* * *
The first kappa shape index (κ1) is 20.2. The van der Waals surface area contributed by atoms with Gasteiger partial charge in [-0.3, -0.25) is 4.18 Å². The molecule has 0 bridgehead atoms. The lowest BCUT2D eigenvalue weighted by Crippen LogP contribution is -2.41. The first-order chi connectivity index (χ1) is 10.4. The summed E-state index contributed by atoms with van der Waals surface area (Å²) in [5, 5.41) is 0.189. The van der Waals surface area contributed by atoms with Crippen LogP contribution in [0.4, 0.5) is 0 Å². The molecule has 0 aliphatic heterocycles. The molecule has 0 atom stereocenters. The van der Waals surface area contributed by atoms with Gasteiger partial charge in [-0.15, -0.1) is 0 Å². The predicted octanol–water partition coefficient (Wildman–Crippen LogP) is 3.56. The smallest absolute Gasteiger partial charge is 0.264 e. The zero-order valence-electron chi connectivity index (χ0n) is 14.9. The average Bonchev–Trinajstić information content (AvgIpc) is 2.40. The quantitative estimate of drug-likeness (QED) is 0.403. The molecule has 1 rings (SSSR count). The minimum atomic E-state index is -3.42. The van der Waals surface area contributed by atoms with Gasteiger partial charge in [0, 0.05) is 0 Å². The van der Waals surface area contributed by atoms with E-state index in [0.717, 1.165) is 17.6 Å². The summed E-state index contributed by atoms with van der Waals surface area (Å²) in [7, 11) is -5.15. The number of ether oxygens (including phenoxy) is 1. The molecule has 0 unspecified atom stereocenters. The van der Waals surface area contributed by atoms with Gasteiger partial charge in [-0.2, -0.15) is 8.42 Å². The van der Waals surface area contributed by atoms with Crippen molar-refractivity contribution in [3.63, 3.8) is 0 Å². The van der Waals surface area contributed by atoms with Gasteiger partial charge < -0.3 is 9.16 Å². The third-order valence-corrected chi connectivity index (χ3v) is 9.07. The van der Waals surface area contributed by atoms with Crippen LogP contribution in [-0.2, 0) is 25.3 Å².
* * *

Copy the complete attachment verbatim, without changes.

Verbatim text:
The first kappa shape index (κ1) is 20.2. The van der Waals surface area contributed by atoms with Gasteiger partial charge in [-0.3, -0.25) is 4.18 Å². The molecule has 0 bridgehead atoms. The lowest BCUT2D eigenvalue weighted by Crippen LogP contribution is -2.41. The first-order chi connectivity index (χ1) is 10.4. The summed E-state index contributed by atoms with van der Waals surface area (Å²) in [5, 5.41) is 0.189. The van der Waals surface area contributed by atoms with Crippen LogP contribution in [0.4, 0.5) is 0 Å². The molecule has 0 aliphatic heterocycles. The molecule has 0 atom stereocenters. The van der Waals surface area contributed by atoms with Gasteiger partial charge in [-0.15, -0.1) is 0 Å². The predicted octanol–water partition coefficient (Wildman–Crippen LogP) is 3.56. The smallest absolute Gasteiger partial charge is 0.264 e. The zero-order valence-electron chi connectivity index (χ0n) is 14.9. The average Bonchev–Trinajstić information content (AvgIpc) is 2.40. The quantitative estimate of drug-likeness (QED) is 0.403. The molecule has 1 rings (SSSR count). The minimum atomic E-state index is -3.42. The van der Waals surface area contributed by atoms with Gasteiger partial charge in [0, 0.05) is 0 Å². The van der Waals surface area contributed by atoms with E-state index in [0.717, 1.165) is 17.6 Å². The summed E-state index contributed by atoms with van der Waals surface area (Å²) in [7, 11) is -5.15. The number of ether oxygens (including phenoxy) is 1. The molecule has 0 unspecified atom stereocenters. The van der Waals surface area contributed by atoms with Gasteiger partial charge in [-0.2, -0.15) is 8.42 Å². The van der Waals surface area contributed by atoms with Crippen molar-refractivity contribution in [3.63, 3.8) is 0 Å². The van der Waals surface area contributed by atoms with Gasteiger partial charge < -0.3 is 9.16 Å². The third-order valence-corrected chi connectivity index (χ3v) is 9.07. The van der Waals surface area contributed by atoms with Crippen LogP contribution in [-0.2, 0) is 25.3 Å².